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Tuesday, November 17, 2020

Season’s Eatings

Here’s how to support Richmond restaurants – and your belly – this holiday season. 

Posted By on Tue, Nov 17, 2020 at 1:00 AM

The holidays certainly look different this year. 

As we navigate a world of socially distanced celebrations and Zoom familial gatherings, there is still a mast we may cling to: delicious, locally made food and libations. 

From to-go restaurant specials to festive foodie events, here is but a smattering of the city’s food and drink happenings that are sure to help get you through the rest of 2020. Check them out:

Get it to go

Belmont Butchery has the holiday cheese plates you didn’t know you needed. Choose from the Crowd Pleaser or Cheesemonger’s Choice, the latter for the more adventurous turophiles. 

Place an order by Nov. 20 for your Cajun fried turkey with all the fixins’ from Big Herm’s. You can also start placing orders now through Dec. 20 for your Christmas feast. 

New restaurant and market Blue Atlas is accepting orders for Thanksgiving meals and a la carte items through Nov. 20. It also will have half- and whole-case wine packages available. 

Visit the Brenner Pass online holiday shop to purchase a Thanksgiving feast, wine box or cheese and charcuterie plates. Better yet: Snag all three. 

Ellwood Thompson’s Local Market has a bevy of Thanksgiving options available to order online, including local harvest beef tenderloin, stuffed acorn squash and vegan gravy. 

Hobnob
is now taking orders for Thanksgiving. The $180 meal feeds six and includes a whole smoked turkey, cornbread stuffing, candied yams, cranberry-orange sauce, garlic mashed potatoes, homemade gravy, green bean and mushroom casserole, parker house rolls and pumpkin pie.

Homemades by Suzanne has all – and we mean all – your Thanksgiving needs covered. Choose from breakfast dishes like quiche and ambrosia salad, appetizers like cream of five onion soup and pimento cheese and all the turkey-day dinner entrees and sides your heart desires. 

Order your Thanksgiving meal from Kitchenette through Monday, Nov. 23. Choose from a roasted turkey or pineapple glazed ham, plus a variety of traditional sides. 

Libbie Market is also accepting orders now through Nov. 23 for its holiday pies, turkeys, hams, side dishes and dinner rolls. 

Longoven has you covered for both Thanksgiving and Christmas dinners. The Thanksgiving menu includes roasted duck, sweet potato rolls and tiramisu. 

Order Mama J’s classics like greens and yams plus turkey and stuffing through Nov. 20. 

Metzger Bar & Butchery’s holiday shop is open through Nov. 19. Order beautifully latticed Thanksgiving pies plus milk bread pull-a-parts and German bier packs.

Mosaic’s Thanksgiving menu is live — place your order through Nov. 23 for a meal that includes delectable choices like herb Dijon crusted bistro beef medallions and smoked Gouda pimento mac and cheese.

Nomad Deli & Catering Co. has holiday-inspired packages. Order a spiral ham, whole-fired turkey and sausage-sage stuffing for your table.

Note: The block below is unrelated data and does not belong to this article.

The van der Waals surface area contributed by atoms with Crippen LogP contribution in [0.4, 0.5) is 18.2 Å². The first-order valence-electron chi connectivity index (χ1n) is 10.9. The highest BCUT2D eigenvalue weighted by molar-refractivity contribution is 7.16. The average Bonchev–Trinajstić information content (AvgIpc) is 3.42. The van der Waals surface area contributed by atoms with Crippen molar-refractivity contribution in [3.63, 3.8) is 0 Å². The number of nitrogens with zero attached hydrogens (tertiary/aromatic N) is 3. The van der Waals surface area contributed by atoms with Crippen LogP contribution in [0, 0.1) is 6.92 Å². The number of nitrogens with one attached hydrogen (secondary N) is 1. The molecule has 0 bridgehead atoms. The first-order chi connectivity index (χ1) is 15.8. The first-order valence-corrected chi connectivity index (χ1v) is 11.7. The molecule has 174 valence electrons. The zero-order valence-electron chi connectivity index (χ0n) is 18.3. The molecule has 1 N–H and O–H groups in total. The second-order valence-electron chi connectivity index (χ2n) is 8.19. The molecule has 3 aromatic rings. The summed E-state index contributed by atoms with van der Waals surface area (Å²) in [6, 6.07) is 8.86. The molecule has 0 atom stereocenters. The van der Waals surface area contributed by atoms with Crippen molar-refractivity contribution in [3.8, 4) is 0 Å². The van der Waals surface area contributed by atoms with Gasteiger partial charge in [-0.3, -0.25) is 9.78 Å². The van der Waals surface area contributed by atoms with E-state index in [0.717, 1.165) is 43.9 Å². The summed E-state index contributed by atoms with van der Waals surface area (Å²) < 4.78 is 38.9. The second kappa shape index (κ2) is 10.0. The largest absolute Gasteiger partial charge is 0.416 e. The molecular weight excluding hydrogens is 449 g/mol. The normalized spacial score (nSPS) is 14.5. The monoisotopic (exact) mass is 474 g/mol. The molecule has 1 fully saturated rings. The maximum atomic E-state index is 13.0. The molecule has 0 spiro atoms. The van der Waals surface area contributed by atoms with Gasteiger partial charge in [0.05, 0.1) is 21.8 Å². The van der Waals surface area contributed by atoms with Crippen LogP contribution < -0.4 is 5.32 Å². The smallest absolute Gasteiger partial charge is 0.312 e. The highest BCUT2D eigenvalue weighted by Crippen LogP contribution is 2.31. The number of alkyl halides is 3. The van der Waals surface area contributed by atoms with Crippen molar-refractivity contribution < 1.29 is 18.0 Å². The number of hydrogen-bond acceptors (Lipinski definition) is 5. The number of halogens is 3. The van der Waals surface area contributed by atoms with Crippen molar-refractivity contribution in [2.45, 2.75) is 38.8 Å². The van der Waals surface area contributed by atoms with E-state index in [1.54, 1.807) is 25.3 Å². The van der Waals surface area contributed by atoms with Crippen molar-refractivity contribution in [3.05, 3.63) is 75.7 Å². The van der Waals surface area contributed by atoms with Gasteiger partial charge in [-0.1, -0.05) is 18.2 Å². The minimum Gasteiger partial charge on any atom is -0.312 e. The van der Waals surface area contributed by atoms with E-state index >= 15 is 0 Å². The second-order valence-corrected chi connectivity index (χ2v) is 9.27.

Place an order for a Thanksgiving smoked turkey dinner from Parterre through Nov. 20. All orders include a 12- to 14-pound bird, plus home-style turkey gravy and cranberry-orange relish and honey butter rolls, plus a choice of four sides. 

Order full meals, a la carte items and sweater-weather cocktails from Perch through Nov. 23. 

Shagbark may have sold out of Thanksgiving suppers, but you can still place orders for local fruits de terre and mer like Edwards of Surry country ham and Chesapeake she-crab soup. 

Local burrito biz Sous Casa is taking orders for Thanksgiving bowls –  the hearty bowls are $4 a piece, and you can order bowls to be donated starting at $3.50. Sous Casa hopes to donate more than 1,000 bowls to local nonprofits this season. 

Spoonbread Bistro has heat-and-eat Thanksgiving packages that feed four to six people and include three entree options: sliced turkey breast and ham, marinated lamb racks and prime rib. 

Taste has an expansive a la carte Thanksgiving menu available as well as a full meal that feeds four and includes an herb-roasted turkey breast stuffed with Virginia apple-sage stuffing, a choice of sides, biscuits and desserts. Order now through Nov. 22

Mark your calendar 

The Jasper is holding Miracle on Cary Street – the to-go version – starting Wednesday, Nov. 18. Miracle on Cary Street is part of the international Miracle Christmas themed cocktail pop-up franchise, founded in 2014 by New Yorker Greg Boehm. While this year folks won’t be able to settle down at Jasper’s bar and sip snowball old-fashioneds in person, you’ll still be able to capture a little cheer with festive bottled cocktails. Plus, patrons can peek inside the bar to check out the holiday decorations – like a festival of lights, on foot. With booze.

Make your holiday themed pop-up bar rounds and head over to Jingle Belle: a Woke Holiday Story for a pumpkin-spiced martini and seared foie gras crostini. The brainchild of Soul Taco, Jingle Belle is open through the end of the year at 700 E. Main St. Book your table online now for indoor and outdoor dining, plus Sunday brunch. 

If you’re looking for a coronavirus-safe space to celebrate Thanksgiving and Christmas, the Tobacco Co. is now accepting reservations for Thursday, Nov. 26, and Friday Dec. 25. Its menu includes pecan and pumpkin pie, plus a harvest dinner that includes roasted turkey breast or smoked ham and a choice of traditional sides.

Back to The Holiday Almanac